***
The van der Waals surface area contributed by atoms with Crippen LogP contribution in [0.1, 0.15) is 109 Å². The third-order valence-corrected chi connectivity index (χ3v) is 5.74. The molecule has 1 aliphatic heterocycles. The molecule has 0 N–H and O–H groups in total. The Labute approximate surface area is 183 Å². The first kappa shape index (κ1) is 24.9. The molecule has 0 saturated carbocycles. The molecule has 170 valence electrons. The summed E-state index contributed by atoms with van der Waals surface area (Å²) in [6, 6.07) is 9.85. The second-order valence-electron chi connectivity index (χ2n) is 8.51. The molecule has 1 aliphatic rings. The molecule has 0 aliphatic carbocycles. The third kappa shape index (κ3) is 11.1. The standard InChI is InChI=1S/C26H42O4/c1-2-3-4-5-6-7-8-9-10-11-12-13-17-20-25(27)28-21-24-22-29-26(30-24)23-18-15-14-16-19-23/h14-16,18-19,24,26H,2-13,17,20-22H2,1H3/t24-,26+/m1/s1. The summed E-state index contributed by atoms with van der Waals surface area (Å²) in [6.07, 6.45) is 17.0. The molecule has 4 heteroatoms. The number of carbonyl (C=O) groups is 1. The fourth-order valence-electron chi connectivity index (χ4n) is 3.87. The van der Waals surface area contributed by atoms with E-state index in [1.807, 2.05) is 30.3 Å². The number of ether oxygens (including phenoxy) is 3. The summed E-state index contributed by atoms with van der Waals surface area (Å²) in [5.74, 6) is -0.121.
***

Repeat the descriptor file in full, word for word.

The van der Waals surface area contributed by atoms with Crippen LogP contribution in [0.1, 0.15) is 109 Å². The third-order valence-corrected chi connectivity index (χ3v) is 5.74. The molecule has 1 aliphatic heterocycles. The molecule has 0 N–H and O–H groups in total. The Labute approximate surface area is 183 Å². The first kappa shape index (κ1) is 24.9. The molecule has 0 saturated carbocycles. The molecule has 170 valence electrons. The summed E-state index contributed by atoms with van der Waals surface area (Å²) in [6, 6.07) is 9.85. The second-order valence-electron chi connectivity index (χ2n) is 8.51. The molecule has 1 aliphatic rings. The molecule has 0 aliphatic carbocycles. The third kappa shape index (κ3) is 11.1. The standard InChI is InChI=1S/C26H42O4/c1-2-3-4-5-6-7-8-9-10-11-12-13-17-20-25(27)28-21-24-22-29-26(30-24)23-18-15-14-16-19-23/h14-16,18-19,24,26H,2-13,17,20-22H2,1H3/t24-,26+/m1/s1. The summed E-state index contributed by atoms with van der Waals surface area (Å²) in [6.07, 6.45) is 17.0. The molecule has 4 heteroatoms. The number of carbonyl (C=O) groups is 1. The fourth-order valence-electron chi connectivity index (χ4n) is 3.87. The van der Waals surface area contributed by atoms with E-state index in [1.807, 2.05) is 30.3 Å². The number of ether oxygens (including phenoxy) is 3. The summed E-state index contributed by atoms with van der Waals surface area (Å²) in [5.74, 6) is -0.121.